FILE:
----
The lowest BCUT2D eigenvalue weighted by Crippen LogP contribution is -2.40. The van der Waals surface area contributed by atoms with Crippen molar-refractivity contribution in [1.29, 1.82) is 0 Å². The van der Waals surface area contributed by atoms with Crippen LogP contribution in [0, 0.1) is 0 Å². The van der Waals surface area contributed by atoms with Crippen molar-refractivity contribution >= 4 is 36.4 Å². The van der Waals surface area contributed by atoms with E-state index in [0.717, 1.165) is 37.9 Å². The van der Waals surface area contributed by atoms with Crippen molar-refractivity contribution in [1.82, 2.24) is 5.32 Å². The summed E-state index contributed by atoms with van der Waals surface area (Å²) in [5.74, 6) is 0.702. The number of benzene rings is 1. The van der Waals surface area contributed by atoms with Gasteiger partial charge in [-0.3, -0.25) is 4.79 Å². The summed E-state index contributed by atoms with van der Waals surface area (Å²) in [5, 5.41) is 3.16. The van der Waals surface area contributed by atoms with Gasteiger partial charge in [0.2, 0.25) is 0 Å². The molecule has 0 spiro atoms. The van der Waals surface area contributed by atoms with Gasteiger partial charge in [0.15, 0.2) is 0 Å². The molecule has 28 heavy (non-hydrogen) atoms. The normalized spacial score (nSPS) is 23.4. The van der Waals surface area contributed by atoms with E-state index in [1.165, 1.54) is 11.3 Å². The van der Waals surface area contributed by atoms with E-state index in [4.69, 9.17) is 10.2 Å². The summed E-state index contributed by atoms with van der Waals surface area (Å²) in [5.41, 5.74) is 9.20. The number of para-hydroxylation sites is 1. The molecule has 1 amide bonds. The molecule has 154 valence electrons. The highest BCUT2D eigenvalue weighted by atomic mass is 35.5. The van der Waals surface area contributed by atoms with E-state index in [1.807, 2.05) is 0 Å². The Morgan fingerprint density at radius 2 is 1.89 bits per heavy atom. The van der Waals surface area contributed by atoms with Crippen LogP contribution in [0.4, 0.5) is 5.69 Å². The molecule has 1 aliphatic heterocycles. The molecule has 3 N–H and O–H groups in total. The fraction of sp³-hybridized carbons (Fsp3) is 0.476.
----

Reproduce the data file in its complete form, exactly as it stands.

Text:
The lowest BCUT2D eigenvalue weighted by Crippen LogP contribution is -2.40. The van der Waals surface area contributed by atoms with Crippen molar-refractivity contribution in [1.29, 1.82) is 0 Å². The van der Waals surface area contributed by atoms with Crippen LogP contribution in [0, 0.1) is 0 Å². The van der Waals surface area contributed by atoms with Crippen molar-refractivity contribution >= 4 is 36.4 Å². The van der Waals surface area contributed by atoms with E-state index in [0.717, 1.165) is 37.9 Å². The van der Waals surface area contributed by atoms with Crippen molar-refractivity contribution in [1.82, 2.24) is 5.32 Å². The summed E-state index contributed by atoms with van der Waals surface area (Å²) in [5.74, 6) is 0.702. The number of benzene rings is 1. The van der Waals surface area contributed by atoms with Gasteiger partial charge in [-0.3, -0.25) is 4.79 Å². The summed E-state index contributed by atoms with van der Waals surface area (Å²) in [5, 5.41) is 3.16. The van der Waals surface area contributed by atoms with Gasteiger partial charge in [0.2, 0.25) is 0 Å². The molecule has 0 spiro atoms. The van der Waals surface area contributed by atoms with Gasteiger partial charge in [0.15, 0.2) is 0 Å². The molecule has 28 heavy (non-hydrogen) atoms. The normalized spacial score (nSPS) is 23.4. The van der Waals surface area contributed by atoms with E-state index in [1.165, 1.54) is 11.3 Å². The van der Waals surface area contributed by atoms with E-state index in [4.69, 9.17) is 10.2 Å². The summed E-state index contributed by atoms with van der Waals surface area (Å²) in [5.41, 5.74) is 9.20. The number of para-hydroxylation sites is 1. The molecule has 1 amide bonds. The molecule has 154 valence electrons. The highest BCUT2D eigenvalue weighted by atomic mass is 35.5. The van der Waals surface area contributed by atoms with E-state index in [1.807, 2.05) is 0 Å². The Morgan fingerprint density at radius 2 is 1.89 bits per heavy atom. The van der Waals surface area contributed by atoms with Crippen LogP contribution in [0.4, 0.5) is 5.69 Å². The molecule has 1 aliphatic heterocycles. The molecule has 3 N–H and O–H groups in total. The fraction of sp³-hybridized carbons (Fsp3) is 0.476.